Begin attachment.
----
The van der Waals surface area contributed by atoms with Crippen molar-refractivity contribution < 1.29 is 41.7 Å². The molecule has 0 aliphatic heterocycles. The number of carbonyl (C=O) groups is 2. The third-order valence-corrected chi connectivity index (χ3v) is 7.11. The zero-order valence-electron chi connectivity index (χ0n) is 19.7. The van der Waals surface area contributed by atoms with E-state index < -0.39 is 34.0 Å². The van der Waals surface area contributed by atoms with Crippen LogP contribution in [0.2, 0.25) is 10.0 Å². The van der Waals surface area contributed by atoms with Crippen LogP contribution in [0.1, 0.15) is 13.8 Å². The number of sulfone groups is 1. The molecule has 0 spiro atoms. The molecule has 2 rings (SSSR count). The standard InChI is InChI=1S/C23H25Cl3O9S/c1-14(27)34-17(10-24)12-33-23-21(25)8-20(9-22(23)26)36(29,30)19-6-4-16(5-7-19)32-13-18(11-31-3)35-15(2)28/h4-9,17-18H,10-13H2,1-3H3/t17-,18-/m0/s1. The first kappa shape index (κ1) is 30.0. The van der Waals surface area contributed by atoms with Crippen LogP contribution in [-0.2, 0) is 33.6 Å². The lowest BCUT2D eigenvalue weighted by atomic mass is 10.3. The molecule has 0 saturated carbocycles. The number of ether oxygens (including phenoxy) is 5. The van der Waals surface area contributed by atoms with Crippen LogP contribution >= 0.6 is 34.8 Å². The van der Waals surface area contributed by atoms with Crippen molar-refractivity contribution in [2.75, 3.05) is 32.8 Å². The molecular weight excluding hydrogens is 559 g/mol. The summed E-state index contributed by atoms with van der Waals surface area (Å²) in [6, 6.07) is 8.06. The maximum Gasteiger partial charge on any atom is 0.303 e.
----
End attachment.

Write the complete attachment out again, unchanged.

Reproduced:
The van der Waals surface area contributed by atoms with Crippen molar-refractivity contribution < 1.29 is 41.7 Å². The molecule has 0 aliphatic heterocycles. The number of carbonyl (C=O) groups is 2. The third-order valence-corrected chi connectivity index (χ3v) is 7.11. The zero-order valence-electron chi connectivity index (χ0n) is 19.7. The van der Waals surface area contributed by atoms with E-state index < -0.39 is 34.0 Å². The van der Waals surface area contributed by atoms with Crippen LogP contribution in [0.2, 0.25) is 10.0 Å². The van der Waals surface area contributed by atoms with Crippen LogP contribution in [0.1, 0.15) is 13.8 Å². The number of sulfone groups is 1. The molecule has 0 spiro atoms. The molecule has 2 rings (SSSR count). The standard InChI is InChI=1S/C23H25Cl3O9S/c1-14(27)34-17(10-24)12-33-23-21(25)8-20(9-22(23)26)36(29,30)19-6-4-16(5-7-19)32-13-18(11-31-3)35-15(2)28/h4-9,17-18H,10-13H2,1-3H3/t17-,18-/m0/s1. The first kappa shape index (κ1) is 30.0. The van der Waals surface area contributed by atoms with Crippen LogP contribution in [-0.2, 0) is 33.6 Å². The lowest BCUT2D eigenvalue weighted by atomic mass is 10.3. The molecule has 0 saturated carbocycles. The number of ether oxygens (including phenoxy) is 5. The van der Waals surface area contributed by atoms with Crippen LogP contribution >= 0.6 is 34.8 Å². The van der Waals surface area contributed by atoms with Crippen molar-refractivity contribution in [2.75, 3.05) is 32.8 Å². The molecular weight excluding hydrogens is 559 g/mol. The summed E-state index contributed by atoms with van der Waals surface area (Å²) in [6, 6.07) is 8.06. The maximum Gasteiger partial charge on any atom is 0.303 e.